Will the Courts Eventually Strike Down Civil Forfeiture?

This article originally appeared in my column on Newsmax.

Since the country’s founding, the right to property has been a cornerstone of American democracy. U.S. citizens should feel secure that the government cannot take their hard-earned property without just cause — a notion that is immortalized in the Due Process Clauses of the Constitution.

This long tradition of protecting private property is what makes civil forfeiture laws so appalling.

Civil forfeiture is the controversial legal process through which law enforcement officers can seize the assets of persons suspected of illegal activity, under the pretense that the property may be related to a crime. Officers have no need to prove that the person is actually guilty of any wrongdoing before taking the property. If the person cannot prove that the property is not connected to a crime, the government can sell the property and retain the profits. Civil forfeiture turns the idea “innocent until proven guilty” on its head — people are deemed guilty, and forced to prove themselves innocent.

The justification for this policy is that it gives law enforcement officials leverage over powerful criminal organizations, and that the proceeds from sold assets provide important funds for law enforcement agencies. Civil forfeiture first became prominent in the 1980s, during the height of the war on organized crime.

Though these laws may have once served a legitimate purpose, they have been heavily abused over time. Critics of the policy argue that law enforcement agencies are incentivized to take property without good reason, because they can make a profit from the sale of wrongfully seized assets.

In some cases, this money is reportedly used improperly. The Tennessee Department of Safety and Homeland Security, for example, recently spent $110,000 of forfeiture money on catering and banquet tickets. By opening the door to misconduct like this, civil forfeiture laws make it possible to police for profit.

The injustice of civil forfeiture has not gone without notice. Since 2014, more than 20 states have passed laws reforming civil forfeiture, with some of them eliminating the process altogether. Unfortunately, these efforts could all be for naught. Attorney General Jeff Sessions recently announced that he plans to resurrect the federal civil forfeiture program. This move would undermine state reforms, because state law enforcement officials would have civil forfeiture power under federal law.

Sessions purports he is supporting Trump’s hard-on-crime agenda; though, both liberals and conservatives despise civil forfeiture as an attack on the rule of law. Sessions’ reforms would allow “federal adoption” of civil forfeiture assets. This means that state officials can work with federal authorities to circumvent state law, and “adopt” assets for federal prosecution. After sale, the federal government will return 80 percent of the proceeds to the states.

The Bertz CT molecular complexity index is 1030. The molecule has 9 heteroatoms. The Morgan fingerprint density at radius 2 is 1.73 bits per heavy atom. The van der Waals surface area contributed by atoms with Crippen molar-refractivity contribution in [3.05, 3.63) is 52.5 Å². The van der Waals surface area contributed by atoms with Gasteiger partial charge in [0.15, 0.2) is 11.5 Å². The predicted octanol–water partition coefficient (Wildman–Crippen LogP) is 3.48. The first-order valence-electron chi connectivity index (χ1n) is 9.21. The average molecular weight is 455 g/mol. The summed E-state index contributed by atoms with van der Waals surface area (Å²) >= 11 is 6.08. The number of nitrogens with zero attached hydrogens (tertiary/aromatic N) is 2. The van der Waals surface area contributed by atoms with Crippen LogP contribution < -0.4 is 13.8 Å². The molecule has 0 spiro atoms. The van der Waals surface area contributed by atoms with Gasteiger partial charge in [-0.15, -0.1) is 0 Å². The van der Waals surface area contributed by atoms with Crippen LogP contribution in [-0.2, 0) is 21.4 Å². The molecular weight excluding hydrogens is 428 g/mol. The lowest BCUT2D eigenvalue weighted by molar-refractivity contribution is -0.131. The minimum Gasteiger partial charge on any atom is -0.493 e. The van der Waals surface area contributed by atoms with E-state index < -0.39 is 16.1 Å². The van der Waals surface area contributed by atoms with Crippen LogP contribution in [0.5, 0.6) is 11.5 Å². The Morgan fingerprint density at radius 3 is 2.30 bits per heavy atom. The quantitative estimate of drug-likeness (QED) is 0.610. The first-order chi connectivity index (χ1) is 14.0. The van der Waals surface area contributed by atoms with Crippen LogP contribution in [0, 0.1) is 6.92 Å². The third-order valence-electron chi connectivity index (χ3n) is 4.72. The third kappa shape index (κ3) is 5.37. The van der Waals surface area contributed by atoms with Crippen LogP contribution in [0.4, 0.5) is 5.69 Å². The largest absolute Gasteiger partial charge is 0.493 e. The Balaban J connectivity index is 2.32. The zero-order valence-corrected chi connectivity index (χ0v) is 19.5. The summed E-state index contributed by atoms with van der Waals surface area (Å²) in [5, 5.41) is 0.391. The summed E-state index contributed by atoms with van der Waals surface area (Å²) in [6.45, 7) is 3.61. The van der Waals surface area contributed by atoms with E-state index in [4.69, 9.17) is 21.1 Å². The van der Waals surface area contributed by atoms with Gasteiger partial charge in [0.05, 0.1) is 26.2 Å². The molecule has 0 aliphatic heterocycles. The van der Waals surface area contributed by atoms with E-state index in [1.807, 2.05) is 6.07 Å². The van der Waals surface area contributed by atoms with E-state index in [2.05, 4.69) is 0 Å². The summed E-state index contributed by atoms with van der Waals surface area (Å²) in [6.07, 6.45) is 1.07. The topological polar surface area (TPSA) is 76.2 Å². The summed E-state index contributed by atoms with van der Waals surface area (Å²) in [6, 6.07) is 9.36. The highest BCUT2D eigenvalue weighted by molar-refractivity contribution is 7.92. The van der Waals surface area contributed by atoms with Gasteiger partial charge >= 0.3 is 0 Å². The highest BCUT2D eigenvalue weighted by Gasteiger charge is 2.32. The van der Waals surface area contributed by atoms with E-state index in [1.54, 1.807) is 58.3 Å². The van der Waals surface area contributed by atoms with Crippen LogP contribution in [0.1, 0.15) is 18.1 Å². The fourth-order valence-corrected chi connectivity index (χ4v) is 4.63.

What civil forfeiture laws are really hard on are the innocent people whose assets are seized. Because civil forfeiture cases are technically civil actions, people do not have the same protections as criminal defendants. This usually means hiring an expensive lawyer, and high court costs; the drawn-out process sometimes forces people to return to court up to 12 times in a year.

And it’s not just a rare oddity that innocent people are affected by civil forfeiture laws. In one study, almost half of the DEA’s seizures in a random sample weren’t related to any broader law enforcement purpose. The government is essentially robbing the American people — in 2015, civil forfeiture seizures nationwide surpassed the collective losses from burglaries that same year.

Though Sessions’ announcement suggests a rebirth of civil forfeiture laws, both the courts and Congress are showing signs of eventually rejecting the policy. Recently, a federal judge in Indiana ruled that cars cannot be seized by civil forfeiture, and that the lack of notice and opportunity to be heard makes the process unconstitutional. Additionally, Congress passed a bill to stop the IRS from raiding the bank accounts of small business owners under civil forfeiture law.

The Supreme Court has yet to take up the issue of the constitutionality of civil forfeiture, but there have been indications that a ruling might be on the horizon. In Nelson v. Colorado, the court laid the groundwork for future cases on civil forfeiture by ruling that the Due Process Clause prohibits states from making defendants go through “anything more than minimal procedures” to get exacted money back. In another similar case, Justice Thomas noted that the civil forfeiture system has “led to egregious and well-chronicled abuses” and that it “frequently target[s] the poor and other groups least able to defend their interests.”

Thomas’ comments suggest that the issue is brewing, and that the Court is just waiting for an appropriate case. A Supreme Court ruling would finally call civil forfeiture what it is — a grievous violation of one of America’s most fundamental rights.


Special thanks to Katherine Pickle, a member of Reid Law Firm, who helped write, research, and edit this article.


Photo courtesy of Flickr user Gage Skidmore